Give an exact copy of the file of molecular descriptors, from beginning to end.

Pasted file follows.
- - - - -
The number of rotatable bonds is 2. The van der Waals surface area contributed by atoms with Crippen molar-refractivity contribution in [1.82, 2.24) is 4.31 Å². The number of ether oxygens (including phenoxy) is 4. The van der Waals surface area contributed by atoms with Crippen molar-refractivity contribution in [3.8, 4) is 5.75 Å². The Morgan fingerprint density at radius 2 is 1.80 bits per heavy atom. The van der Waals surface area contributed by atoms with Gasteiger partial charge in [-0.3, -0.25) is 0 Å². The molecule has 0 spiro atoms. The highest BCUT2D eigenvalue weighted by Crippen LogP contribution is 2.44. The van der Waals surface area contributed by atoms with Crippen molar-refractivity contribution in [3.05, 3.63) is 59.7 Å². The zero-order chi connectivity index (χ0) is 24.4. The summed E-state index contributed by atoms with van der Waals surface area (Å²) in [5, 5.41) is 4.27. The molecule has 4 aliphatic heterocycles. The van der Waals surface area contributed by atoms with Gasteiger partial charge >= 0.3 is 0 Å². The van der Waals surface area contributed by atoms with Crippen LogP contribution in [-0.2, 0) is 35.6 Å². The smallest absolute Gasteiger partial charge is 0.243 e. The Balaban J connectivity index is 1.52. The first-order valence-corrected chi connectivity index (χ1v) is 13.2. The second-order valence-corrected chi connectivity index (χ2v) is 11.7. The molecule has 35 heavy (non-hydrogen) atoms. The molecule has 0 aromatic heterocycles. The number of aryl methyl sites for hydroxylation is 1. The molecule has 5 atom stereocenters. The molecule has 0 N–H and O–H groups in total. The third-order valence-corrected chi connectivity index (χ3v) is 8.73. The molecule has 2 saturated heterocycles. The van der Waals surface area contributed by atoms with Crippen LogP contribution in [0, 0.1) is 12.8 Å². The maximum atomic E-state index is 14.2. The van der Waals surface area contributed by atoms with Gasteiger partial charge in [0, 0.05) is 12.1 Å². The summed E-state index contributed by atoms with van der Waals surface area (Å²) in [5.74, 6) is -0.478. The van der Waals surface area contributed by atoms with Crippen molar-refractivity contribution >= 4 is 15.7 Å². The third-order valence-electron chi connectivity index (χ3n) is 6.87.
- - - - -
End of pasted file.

The number of rotatable bonds is 2. The van der Waals surface area contributed by atoms with Crippen molar-refractivity contribution in [1.82, 2.24) is 4.31 Å². The number of ether oxygens (including phenoxy) is 4. The van der Waals surface area contributed by atoms with Crippen molar-refractivity contribution in [3.8, 4) is 5.75 Å². The Morgan fingerprint density at radius 2 is 1.80 bits per heavy atom. The van der Waals surface area contributed by atoms with Gasteiger partial charge in [-0.3, -0.25) is 0 Å². The molecule has 0 spiro atoms. The highest BCUT2D eigenvalue weighted by Crippen LogP contribution is 2.44. The van der Waals surface area contributed by atoms with Crippen molar-refractivity contribution in [3.05, 3.63) is 59.7 Å². The zero-order chi connectivity index (χ0) is 24.4. The summed E-state index contributed by atoms with van der Waals surface area (Å²) in [5, 5.41) is 4.27. The molecule has 4 aliphatic heterocycles. The van der Waals surface area contributed by atoms with Gasteiger partial charge >= 0.3 is 0 Å². The van der Waals surface area contributed by atoms with Crippen LogP contribution in [-0.2, 0) is 35.6 Å². The smallest absolute Gasteiger partial charge is 0.243 e. The Balaban J connectivity index is 1.52. The first-order valence-corrected chi connectivity index (χ1v) is 13.2. The second-order valence-corrected chi connectivity index (χ2v) is 11.7. The molecule has 35 heavy (non-hydrogen) atoms. The molecule has 0 aromatic heterocycles. The number of aryl methyl sites for hydroxylation is 1. The molecule has 5 atom stereocenters. The molecule has 0 N–H and O–H groups in total. The third-order valence-corrected chi connectivity index (χ3v) is 8.73. The molecule has 2 saturated heterocycles. The van der Waals surface area contributed by atoms with Crippen LogP contribution in [0, 0.1) is 12.8 Å². The maximum atomic E-state index is 14.2. The van der Waals surface area contributed by atoms with Gasteiger partial charge in [0, 0.05) is 12.1 Å². The summed E-state index contributed by atoms with van der Waals surface area (Å²) in [5.74, 6) is -0.478. The van der Waals surface area contributed by atoms with Crippen molar-refractivity contribution >= 4 is 15.7 Å². The third-order valence-electron chi connectivity index (χ3n) is 6.87.